Bacon, the flesh of swine, salted, dried, and, generally, smoked in a chimney. As the history and customs relative to this savoury dish, would furnish but little instruction, we shall proceed to state the most approved methods of preparing it. both in England and on the Continent.

Somersetshire-Bacon, the most esteemed in this country, may be made any time during the last three months of the year. When a hog is killed for bacon, the sides are laid in large wooden troughs, and sprinkled all over with bay salt: thus they are left for twenty-four hours', to drain away the blood and the superfluous juices. After this first preparation, they should be taken out, wiped very dry, and the drainings thrown away. Next, some fresh bay salt, well heated in a large iron frying-pan, is to be rubbed over the meat, until it has absorbed a sufficient quantity, and this friction repeated four succes-sive days while the meat is turned only every other day. If 1arge hogs are killed, the flitches should be kept in brine for three we and, during that period, turned fen times, then taken out, and thoroughly dried in the Usual manner ; for, unless they be thus managed, it is impossible to preserve them In a sweet state, nor will their flavour be equal to those properly cured.

As the preservation of the salt used in this process, whet) carried on to a great extent, may be an object of economy, we shall state the following method of recovering the saline matter contained in these drainings, or in any other /. whether from herrings, beef, or pork : it was communicated to us by a friend, who had seen it practised on the Continent, where culinary salt is sold at a considerable price. He first added such a quantity of boiling water to the brine, or drainings, as was sufficient to dissolve all the particles of the salt. This solution he then placed in either an iron or earthen vessel, over a tire, which, by boiling, forced all the feculent and animal particles to the top, so that they were carefully removed by a perforated ladle. After the liquid had become clear, it was set aside for twenty-four hours, in a cool place, that the c matter might subside. But, as the combination it had formed with the boiled liquor was very tenacious, he contrived two different ways of separating it: i. A solution of alum in water, one pint to an ounce of that substance, was gradually dropt into the cold liquor, in the proportion of a table-spoonful of the former to •very gallon

L ' of the latter; and the whole allowed to stand for several hours; or, 2. It time and circumstances would permit, he filtered the liquor by means of long flannel slips, cut longitudinally by the web, but previously soaked in another strong and perfectly clear solution of salt: these slips were so immersed into the coloured fluid, that the pro-jecting external end reached ano-ther vessel, which had been placed much lower than that containing the brine, or drainings. "When these particulars were properly attended to, the absorbed liquor became almost colourless, and pel-lucid. I Having thus procured a clear liquid solution, nothing more was required than to evaporate it to dryness, in order to re-produce the salt in its original granulated form. We have faithfully reported the process, which may be imitated without difficulty, and at little or no expence. In our opinion, the second method of discharging the colour is preferable ; as, by this, no alum will be required, which only contaminates the salt.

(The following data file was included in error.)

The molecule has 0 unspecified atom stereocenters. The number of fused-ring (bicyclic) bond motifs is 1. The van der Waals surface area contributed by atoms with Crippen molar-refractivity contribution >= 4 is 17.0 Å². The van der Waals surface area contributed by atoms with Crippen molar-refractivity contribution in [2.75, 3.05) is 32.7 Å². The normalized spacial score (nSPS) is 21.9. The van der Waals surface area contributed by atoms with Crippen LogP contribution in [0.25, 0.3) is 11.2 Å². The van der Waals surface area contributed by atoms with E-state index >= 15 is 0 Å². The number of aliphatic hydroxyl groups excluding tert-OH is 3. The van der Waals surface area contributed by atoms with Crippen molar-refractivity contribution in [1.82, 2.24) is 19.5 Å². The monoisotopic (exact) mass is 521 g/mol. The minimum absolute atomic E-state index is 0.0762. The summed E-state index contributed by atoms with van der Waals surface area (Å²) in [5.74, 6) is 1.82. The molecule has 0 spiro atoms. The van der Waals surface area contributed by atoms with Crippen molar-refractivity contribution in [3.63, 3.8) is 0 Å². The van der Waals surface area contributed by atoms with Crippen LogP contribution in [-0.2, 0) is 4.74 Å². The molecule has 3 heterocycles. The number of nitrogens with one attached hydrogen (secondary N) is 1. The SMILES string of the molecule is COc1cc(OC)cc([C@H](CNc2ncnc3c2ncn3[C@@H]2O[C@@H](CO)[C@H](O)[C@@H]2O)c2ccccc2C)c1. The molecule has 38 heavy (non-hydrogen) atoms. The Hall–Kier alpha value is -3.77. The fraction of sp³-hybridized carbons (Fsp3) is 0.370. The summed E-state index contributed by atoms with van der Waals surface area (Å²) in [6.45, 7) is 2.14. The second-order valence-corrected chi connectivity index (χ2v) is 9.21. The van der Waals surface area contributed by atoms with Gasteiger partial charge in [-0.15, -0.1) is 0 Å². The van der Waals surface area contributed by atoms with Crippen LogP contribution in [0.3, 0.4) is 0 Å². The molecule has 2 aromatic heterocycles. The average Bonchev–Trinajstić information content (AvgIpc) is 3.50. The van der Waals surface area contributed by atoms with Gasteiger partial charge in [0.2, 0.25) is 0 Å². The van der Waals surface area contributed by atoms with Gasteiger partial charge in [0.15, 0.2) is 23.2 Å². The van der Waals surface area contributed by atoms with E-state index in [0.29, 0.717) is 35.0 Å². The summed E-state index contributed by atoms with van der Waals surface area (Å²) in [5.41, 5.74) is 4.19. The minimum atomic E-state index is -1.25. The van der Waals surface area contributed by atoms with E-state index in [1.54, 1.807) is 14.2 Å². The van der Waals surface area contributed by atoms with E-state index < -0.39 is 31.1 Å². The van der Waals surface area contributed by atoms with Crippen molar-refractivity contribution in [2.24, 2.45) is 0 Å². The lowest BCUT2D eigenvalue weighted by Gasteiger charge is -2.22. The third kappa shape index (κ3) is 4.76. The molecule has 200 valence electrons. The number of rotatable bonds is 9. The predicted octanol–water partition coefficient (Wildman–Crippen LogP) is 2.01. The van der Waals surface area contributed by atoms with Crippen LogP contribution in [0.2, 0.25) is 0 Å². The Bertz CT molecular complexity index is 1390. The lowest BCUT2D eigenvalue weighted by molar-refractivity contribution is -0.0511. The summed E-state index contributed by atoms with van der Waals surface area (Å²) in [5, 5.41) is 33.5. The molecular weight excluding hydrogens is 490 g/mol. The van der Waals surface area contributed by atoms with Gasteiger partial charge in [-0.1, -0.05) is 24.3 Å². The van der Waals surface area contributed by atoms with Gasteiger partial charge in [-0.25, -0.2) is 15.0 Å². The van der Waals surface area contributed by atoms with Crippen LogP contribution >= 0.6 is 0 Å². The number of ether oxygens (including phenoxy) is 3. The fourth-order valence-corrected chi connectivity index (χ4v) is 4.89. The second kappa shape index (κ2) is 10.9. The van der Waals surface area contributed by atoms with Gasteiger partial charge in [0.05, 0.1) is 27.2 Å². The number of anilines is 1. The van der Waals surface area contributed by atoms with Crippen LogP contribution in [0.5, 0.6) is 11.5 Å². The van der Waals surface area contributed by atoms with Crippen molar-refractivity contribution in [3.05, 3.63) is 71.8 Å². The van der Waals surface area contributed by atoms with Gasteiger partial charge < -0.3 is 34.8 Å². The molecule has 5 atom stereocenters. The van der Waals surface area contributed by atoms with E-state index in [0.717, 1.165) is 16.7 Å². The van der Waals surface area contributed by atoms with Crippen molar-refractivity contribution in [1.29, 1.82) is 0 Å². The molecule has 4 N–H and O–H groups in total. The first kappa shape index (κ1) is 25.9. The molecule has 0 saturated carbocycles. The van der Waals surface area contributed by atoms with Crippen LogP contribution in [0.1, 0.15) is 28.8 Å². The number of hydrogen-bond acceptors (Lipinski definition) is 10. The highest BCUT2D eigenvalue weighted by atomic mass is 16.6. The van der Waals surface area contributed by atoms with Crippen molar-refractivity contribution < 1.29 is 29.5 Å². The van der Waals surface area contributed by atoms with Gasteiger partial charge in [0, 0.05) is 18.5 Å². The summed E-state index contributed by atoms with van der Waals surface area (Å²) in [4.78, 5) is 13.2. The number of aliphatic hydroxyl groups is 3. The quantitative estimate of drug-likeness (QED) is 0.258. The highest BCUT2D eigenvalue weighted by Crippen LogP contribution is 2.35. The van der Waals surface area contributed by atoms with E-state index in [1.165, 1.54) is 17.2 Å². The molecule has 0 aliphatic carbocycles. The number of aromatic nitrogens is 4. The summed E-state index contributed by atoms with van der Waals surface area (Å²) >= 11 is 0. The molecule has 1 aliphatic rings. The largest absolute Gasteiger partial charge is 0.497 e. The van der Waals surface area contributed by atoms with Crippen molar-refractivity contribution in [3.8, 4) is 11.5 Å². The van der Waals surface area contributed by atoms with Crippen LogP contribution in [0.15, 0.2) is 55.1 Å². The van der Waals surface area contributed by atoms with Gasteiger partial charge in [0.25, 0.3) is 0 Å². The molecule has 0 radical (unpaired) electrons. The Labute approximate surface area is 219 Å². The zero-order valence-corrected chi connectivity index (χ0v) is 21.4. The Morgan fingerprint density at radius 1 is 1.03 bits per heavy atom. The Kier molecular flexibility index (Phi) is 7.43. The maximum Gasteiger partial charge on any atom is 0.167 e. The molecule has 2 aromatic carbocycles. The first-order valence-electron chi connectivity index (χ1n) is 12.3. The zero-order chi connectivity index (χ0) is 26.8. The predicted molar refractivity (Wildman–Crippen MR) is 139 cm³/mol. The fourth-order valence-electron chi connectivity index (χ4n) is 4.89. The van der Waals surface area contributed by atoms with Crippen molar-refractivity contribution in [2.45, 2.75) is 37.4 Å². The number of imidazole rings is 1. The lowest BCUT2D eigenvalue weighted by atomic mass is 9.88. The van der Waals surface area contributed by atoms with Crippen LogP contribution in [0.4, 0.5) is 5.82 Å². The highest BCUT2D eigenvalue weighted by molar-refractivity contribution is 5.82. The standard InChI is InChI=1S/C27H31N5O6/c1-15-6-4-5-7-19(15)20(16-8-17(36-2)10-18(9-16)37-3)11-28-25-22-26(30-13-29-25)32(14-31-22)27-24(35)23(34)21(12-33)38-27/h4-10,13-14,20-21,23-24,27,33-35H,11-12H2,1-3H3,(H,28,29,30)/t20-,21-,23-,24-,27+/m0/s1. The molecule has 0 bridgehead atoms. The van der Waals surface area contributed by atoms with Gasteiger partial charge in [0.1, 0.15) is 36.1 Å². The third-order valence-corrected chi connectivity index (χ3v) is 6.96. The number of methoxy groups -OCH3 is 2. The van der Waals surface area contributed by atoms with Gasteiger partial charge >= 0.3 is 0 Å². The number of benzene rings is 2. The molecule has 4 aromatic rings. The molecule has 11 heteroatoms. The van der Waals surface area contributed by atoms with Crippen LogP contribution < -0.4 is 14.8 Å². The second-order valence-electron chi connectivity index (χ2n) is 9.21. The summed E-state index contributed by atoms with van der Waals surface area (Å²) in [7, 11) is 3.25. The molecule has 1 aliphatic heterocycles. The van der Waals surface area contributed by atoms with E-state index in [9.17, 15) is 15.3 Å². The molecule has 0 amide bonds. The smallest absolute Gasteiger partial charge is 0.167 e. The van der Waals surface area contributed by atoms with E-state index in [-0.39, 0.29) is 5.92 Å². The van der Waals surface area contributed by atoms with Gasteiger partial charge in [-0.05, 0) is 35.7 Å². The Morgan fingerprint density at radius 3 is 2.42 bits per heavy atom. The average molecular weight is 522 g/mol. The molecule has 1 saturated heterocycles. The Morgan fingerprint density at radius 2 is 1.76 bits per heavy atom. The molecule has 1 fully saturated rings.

Smoked Bacon, one of the most relished, but almost indigestible, dishes of the Germans, is prepared in a manner similar to that adopted in the curing of the celebrated Weslphalia Hams. For the latter, however, animals that have been well fed, and allowed to roam at pleasure in the extensive moorlands of that province, are generally selected. And if credit be due to the report lately spread in London, by a native of Westphalia, that those delicious hams, so much esteemed in this country, are the produce of hogs which frequently die of obesity, and were sold for half price to the ill-reputed German skinners (schinder), who expor them to Hamburgh or Holland, we* cannot, in justice to our friends, recommend them for their salubrity. The manner of obtaining them is nearly as follows: after the hams have been properly salted, rubbed, and wiped with dry cloths, in order to absorb all the impure juices, the cavities of the joints, as well as the bones themselves, are carefully covered with a mixture consisting of two parts of the best salt, perfectly dried, and one part of black pepper, coarsely powder-ed. As soon as this operation is performed, the hams are, on the same day, suspended in a chimney, where no other but wood fire is burnt, and which is usually increased during the first three days. The time of fumigation is regulated by the size of the meat, and generally extends from three to six months.

Although we have here given directions for preparing ham as well as bacon, we by no means Wish to insinuate, that either of them affords a wholesome article of nutriment. Such delicacies should be eaten only by the robust, the laborious, and healthy, in great moderation, and seldom. Under these conditions, they may occasionally afford proper exercise to a sound stomach, when taken in. small quantities, in the morning, or previous to a long journey in cold and serene weather. On the contrary, in weak and languid habits, these artificial preparations, not unlike all indurated animal fat, are most difficult of digestion, and therefore improper. As they easily turn rancid in the stomach, or are perhaps already tainted by long suspension, persons afflicfed with hectic fevers, or liable to the heart-burn, ought entirely to abstain from their use.